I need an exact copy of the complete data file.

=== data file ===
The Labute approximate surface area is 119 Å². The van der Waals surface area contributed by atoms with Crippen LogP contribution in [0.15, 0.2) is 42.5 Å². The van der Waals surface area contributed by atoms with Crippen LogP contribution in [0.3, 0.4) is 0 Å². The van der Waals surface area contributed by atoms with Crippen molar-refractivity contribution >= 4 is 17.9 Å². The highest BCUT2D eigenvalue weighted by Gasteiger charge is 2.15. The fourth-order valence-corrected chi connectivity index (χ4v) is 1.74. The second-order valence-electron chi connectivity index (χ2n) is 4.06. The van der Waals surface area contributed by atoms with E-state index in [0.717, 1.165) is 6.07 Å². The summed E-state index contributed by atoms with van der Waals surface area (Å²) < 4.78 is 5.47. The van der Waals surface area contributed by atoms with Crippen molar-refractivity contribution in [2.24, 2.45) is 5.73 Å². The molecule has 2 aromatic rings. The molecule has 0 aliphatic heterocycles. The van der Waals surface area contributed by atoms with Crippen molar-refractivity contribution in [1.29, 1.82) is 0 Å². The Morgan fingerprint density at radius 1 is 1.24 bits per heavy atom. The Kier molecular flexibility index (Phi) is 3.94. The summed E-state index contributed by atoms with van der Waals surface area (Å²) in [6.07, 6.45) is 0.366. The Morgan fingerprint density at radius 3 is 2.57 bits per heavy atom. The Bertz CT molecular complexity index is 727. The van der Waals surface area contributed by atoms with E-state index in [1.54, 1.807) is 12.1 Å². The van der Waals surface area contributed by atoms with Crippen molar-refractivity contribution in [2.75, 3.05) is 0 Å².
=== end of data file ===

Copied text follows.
The Labute approximate surface area is 119 Å². The van der Waals surface area contributed by atoms with Crippen LogP contribution in [0.15, 0.2) is 42.5 Å². The van der Waals surface area contributed by atoms with Crippen LogP contribution in [0.3, 0.4) is 0 Å². The van der Waals surface area contributed by atoms with Crippen molar-refractivity contribution >= 4 is 17.9 Å². The highest BCUT2D eigenvalue weighted by Gasteiger charge is 2.15. The fourth-order valence-corrected chi connectivity index (χ4v) is 1.74. The second-order valence-electron chi connectivity index (χ2n) is 4.06. The van der Waals surface area contributed by atoms with E-state index in [0.717, 1.165) is 6.07 Å². The summed E-state index contributed by atoms with van der Waals surface area (Å²) < 4.78 is 5.47. The van der Waals surface area contributed by atoms with Crippen molar-refractivity contribution in [2.24, 2.45) is 5.73 Å². The molecule has 2 aromatic rings. The molecule has 0 aliphatic heterocycles. The van der Waals surface area contributed by atoms with Crippen molar-refractivity contribution in [1.29, 1.82) is 0 Å². The Morgan fingerprint density at radius 1 is 1.24 bits per heavy atom. The Kier molecular flexibility index (Phi) is 3.94. The summed E-state index contributed by atoms with van der Waals surface area (Å²) in [6.07, 6.45) is 0.366. The Morgan fingerprint density at radius 3 is 2.57 bits per heavy atom. The Bertz CT molecular complexity index is 727. The van der Waals surface area contributed by atoms with E-state index in [1.54, 1.807) is 12.1 Å². The van der Waals surface area contributed by atoms with Crippen molar-refractivity contribution in [2.75, 3.05) is 0 Å².